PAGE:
And the Old South created interesting institutions, like the Red Shirts and the White League and the Klu Klux Klan. The Civil War devastated the South financially, its infrastructure totally destroyed. But every man had a gun and military training. And they blamed the ex-slaves for their problems, not the ex-slaveholders.

In 1866, bands of armed ex-Confederate soldiers roamed the south killing blacks and members of the Republican Party who were being propped up as local governments by the North. Republicans, who had won the post-war elections, took over the South by force, with union troops still stationed in the South until 1876. But they couldn’t be everywhere, and the vicious resentment and encouragement of racism took hold.

Had the Republicans not taken over governments in the South, it is quite clear that the resentful White poor, whipped up by the Bourbon Democrats from the North and the local politicians who wanted a return to power and total authority, would have massacred most of the freed slaves over time.

Even with some military protection, the anecdotal reporting of killings and hangings and shootings, and massacres large and small of African-Americans in the South in the years after the war is astonishing. There were some more prominent and less deniable incidents such as the murders of several hundred freedmen in St. Landry Parish, Louisiana, and the recorded murders of over 1,000 freedmen in only six months of 1868 in Louisiana.

There was the Colfax Massacre in 1872 where a white Democratic militia murdered over 100 Republican elected officials who were Black freedmen. The paramilitary arms of the southern Democratic Party in the Carolinas and in Mississippi and elsewhere beat and killed their way to electoral victories.

The paramilitary groups were open and identified militia for the Democratic Party. The Klu Klux Klan members were cowards, hiding their identities behind silly-looking, pointy-headed white sheets with holes cut out for the eyes.

And the idea that African-Americans would take over government, even when protected by Union troops was preposterous. From 1870 through 1876, African-Americans could vote and could hold office. The Compromise of 1876 sent all Union troops protecting freedmen back North. It was not the free-for-all that Southern political cartoonists of the day would have you believe. During that period, there were only 2 African-American Senators and 15 African-American Congressmen sent to Washington. Hardly a tidal wave of freedmen.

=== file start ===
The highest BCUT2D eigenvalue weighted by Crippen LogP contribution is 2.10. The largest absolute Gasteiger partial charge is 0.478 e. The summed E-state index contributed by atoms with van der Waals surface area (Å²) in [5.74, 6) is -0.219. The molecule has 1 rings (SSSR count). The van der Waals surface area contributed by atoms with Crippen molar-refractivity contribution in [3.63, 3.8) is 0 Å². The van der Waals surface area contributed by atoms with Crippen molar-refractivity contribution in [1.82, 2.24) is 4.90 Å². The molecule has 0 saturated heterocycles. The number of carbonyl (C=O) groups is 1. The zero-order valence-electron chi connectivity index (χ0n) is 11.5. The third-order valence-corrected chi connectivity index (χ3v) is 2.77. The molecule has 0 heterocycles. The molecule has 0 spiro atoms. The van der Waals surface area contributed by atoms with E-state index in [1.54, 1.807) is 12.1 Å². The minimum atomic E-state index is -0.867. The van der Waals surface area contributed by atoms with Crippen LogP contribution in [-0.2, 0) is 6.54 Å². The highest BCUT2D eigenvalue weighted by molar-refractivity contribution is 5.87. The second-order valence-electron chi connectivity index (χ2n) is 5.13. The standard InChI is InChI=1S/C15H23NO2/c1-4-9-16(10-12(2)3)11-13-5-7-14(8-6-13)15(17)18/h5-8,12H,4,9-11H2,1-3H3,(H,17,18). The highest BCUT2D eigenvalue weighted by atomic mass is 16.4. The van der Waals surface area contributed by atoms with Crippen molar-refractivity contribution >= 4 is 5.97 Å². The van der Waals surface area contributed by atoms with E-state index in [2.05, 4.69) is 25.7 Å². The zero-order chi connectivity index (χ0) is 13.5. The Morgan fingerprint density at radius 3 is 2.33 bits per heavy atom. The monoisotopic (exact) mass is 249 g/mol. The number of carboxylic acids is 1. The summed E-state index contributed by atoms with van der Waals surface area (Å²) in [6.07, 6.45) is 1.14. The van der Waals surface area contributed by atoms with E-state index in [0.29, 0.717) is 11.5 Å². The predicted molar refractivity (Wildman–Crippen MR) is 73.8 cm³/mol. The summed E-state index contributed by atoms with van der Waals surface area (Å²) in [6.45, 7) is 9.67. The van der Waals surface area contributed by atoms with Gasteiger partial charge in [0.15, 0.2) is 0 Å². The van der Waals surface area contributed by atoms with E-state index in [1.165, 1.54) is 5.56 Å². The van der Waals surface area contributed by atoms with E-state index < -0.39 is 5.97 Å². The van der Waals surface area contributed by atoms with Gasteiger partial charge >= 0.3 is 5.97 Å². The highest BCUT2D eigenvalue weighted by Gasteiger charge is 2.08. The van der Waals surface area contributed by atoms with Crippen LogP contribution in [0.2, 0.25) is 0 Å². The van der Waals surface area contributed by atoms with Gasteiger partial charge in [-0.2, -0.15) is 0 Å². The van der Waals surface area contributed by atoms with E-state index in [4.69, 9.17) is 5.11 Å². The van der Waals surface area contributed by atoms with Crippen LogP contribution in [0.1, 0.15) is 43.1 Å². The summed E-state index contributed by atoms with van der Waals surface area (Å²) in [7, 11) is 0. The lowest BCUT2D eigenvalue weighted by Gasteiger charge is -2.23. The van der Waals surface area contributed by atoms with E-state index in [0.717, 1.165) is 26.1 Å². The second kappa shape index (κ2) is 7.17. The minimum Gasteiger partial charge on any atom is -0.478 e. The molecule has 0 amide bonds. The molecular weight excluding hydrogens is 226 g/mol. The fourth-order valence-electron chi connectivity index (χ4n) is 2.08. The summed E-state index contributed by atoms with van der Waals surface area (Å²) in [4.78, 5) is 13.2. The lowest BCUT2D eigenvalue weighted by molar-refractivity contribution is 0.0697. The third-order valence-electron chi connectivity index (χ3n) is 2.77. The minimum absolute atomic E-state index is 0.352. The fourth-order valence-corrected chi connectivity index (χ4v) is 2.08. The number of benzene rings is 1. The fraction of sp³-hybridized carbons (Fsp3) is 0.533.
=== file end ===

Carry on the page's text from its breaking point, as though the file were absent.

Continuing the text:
There were more freedmen in state legislatures, but that was because they had not yet been legislated out of voting and because there were still communities where freedmen were the sole ethnic group or where they made up the overwhelming majority.

After Reconstruction and the devastation of the South, all that was left was farming, and even that was a meager existence for Black and White alike. Share cropping and tenant farming bound people to the land and existence was bitter and poor. The animosity between poor Blacks and poor Whites intensified and the laws became more and more restrictive on Blacks.

The period of what the South called “Redemption,” began after Reconstruction, when the Democrats reclaimed local government from the Republicans, many of whom had come from the North and others who were southern Republicans. The Klu Klux Klan continued, but it became less regularly active as state legislatures simply wrote Blacks out of the equation.

They demanded polling taxes which African-Americans could not pay and literacy tests which were set up so that they could not pass. By 1900, restrictions on Black voters were in full swing. In 1903 in Alabama, of 181,000 African-Americans only 2,980 could register, even though there were an identified 74,000 African-Americans who, for a variety of reasons could be proven literate.

Blacks were free but still indentured. Laws concerning vagrancy and making it illegal to be jobless in many Southern states meant that Blacks had to keep their jobs. Keeping their jobs often meant going into debt to business owners, from which they effectively never broke free, or working for whatever wages were offered.

( Part II on Thursday, February 17, 2011)